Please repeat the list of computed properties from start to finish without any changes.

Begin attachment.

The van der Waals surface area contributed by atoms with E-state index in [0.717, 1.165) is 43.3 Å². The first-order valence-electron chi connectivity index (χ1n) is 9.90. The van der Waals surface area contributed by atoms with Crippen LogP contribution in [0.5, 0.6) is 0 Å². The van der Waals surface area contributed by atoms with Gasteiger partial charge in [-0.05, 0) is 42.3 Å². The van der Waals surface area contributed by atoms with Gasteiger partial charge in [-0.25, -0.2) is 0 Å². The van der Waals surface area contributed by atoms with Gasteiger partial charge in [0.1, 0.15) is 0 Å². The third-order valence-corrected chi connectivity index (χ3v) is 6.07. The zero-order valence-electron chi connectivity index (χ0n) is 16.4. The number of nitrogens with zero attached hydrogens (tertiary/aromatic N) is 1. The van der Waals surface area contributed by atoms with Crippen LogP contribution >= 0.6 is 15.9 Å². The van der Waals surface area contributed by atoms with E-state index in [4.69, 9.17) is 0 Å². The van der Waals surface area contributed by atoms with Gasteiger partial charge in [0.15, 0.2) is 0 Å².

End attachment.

The van der Waals surface area contributed by atoms with E-state index in [0.717, 1.165) is 43.3 Å². The first-order valence-electron chi connectivity index (χ1n) is 9.90. The van der Waals surface area contributed by atoms with Crippen LogP contribution in [0.5, 0.6) is 0 Å². The van der Waals surface area contributed by atoms with Gasteiger partial charge in [-0.05, 0) is 42.3 Å². The van der Waals surface area contributed by atoms with Gasteiger partial charge in [-0.25, -0.2) is 0 Å². The van der Waals surface area contributed by atoms with Gasteiger partial charge in [0.1, 0.15) is 0 Å². The third-order valence-corrected chi connectivity index (χ3v) is 6.07. The zero-order valence-electron chi connectivity index (χ0n) is 16.4. The number of nitrogens with zero attached hydrogens (tertiary/aromatic N) is 1. The van der Waals surface area contributed by atoms with Crippen LogP contribution >= 0.6 is 15.9 Å². The van der Waals surface area contributed by atoms with E-state index in [4.69, 9.17) is 0 Å². The van der Waals surface area contributed by atoms with Gasteiger partial charge in [0.15, 0.2) is 0 Å².